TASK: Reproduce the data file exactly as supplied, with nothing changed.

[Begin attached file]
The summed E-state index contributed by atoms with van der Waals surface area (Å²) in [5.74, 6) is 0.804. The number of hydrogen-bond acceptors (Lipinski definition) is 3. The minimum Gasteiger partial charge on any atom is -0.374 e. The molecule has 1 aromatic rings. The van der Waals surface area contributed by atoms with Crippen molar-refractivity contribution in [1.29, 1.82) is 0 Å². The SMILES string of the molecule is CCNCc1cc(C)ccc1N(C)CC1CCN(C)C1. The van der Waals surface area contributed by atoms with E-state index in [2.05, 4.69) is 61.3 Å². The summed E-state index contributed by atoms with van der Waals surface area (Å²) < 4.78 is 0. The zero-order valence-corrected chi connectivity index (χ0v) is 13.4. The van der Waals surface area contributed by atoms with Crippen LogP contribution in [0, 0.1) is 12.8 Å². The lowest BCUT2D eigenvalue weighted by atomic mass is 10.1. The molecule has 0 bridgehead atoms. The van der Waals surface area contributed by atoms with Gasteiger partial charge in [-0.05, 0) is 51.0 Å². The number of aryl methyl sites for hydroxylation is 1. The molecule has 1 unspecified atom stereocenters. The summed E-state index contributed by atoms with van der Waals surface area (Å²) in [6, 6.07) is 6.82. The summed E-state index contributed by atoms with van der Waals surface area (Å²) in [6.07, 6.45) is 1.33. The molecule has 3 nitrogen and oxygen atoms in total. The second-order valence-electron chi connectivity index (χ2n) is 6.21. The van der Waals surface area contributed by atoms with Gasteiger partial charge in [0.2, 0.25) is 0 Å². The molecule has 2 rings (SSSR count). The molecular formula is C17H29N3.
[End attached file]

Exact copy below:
The summed E-state index contributed by atoms with van der Waals surface area (Å²) in [5.74, 6) is 0.804. The number of hydrogen-bond acceptors (Lipinski definition) is 3. The minimum Gasteiger partial charge on any atom is -0.374 e. The molecule has 1 aromatic rings. The van der Waals surface area contributed by atoms with Crippen molar-refractivity contribution in [1.29, 1.82) is 0 Å². The SMILES string of the molecule is CCNCc1cc(C)ccc1N(C)CC1CCN(C)C1. The van der Waals surface area contributed by atoms with E-state index in [2.05, 4.69) is 61.3 Å². The summed E-state index contributed by atoms with van der Waals surface area (Å²) < 4.78 is 0. The zero-order valence-corrected chi connectivity index (χ0v) is 13.4. The van der Waals surface area contributed by atoms with Crippen LogP contribution in [0, 0.1) is 12.8 Å². The lowest BCUT2D eigenvalue weighted by atomic mass is 10.1. The molecule has 0 bridgehead atoms. The van der Waals surface area contributed by atoms with Gasteiger partial charge in [-0.05, 0) is 51.0 Å². The number of aryl methyl sites for hydroxylation is 1. The molecule has 1 unspecified atom stereocenters. The summed E-state index contributed by atoms with van der Waals surface area (Å²) in [6, 6.07) is 6.82. The summed E-state index contributed by atoms with van der Waals surface area (Å²) in [6.07, 6.45) is 1.33. The molecule has 3 nitrogen and oxygen atoms in total. The second-order valence-electron chi connectivity index (χ2n) is 6.21. The van der Waals surface area contributed by atoms with Gasteiger partial charge in [0.2, 0.25) is 0 Å². The molecule has 2 rings (SSSR count). The molecular formula is C17H29N3.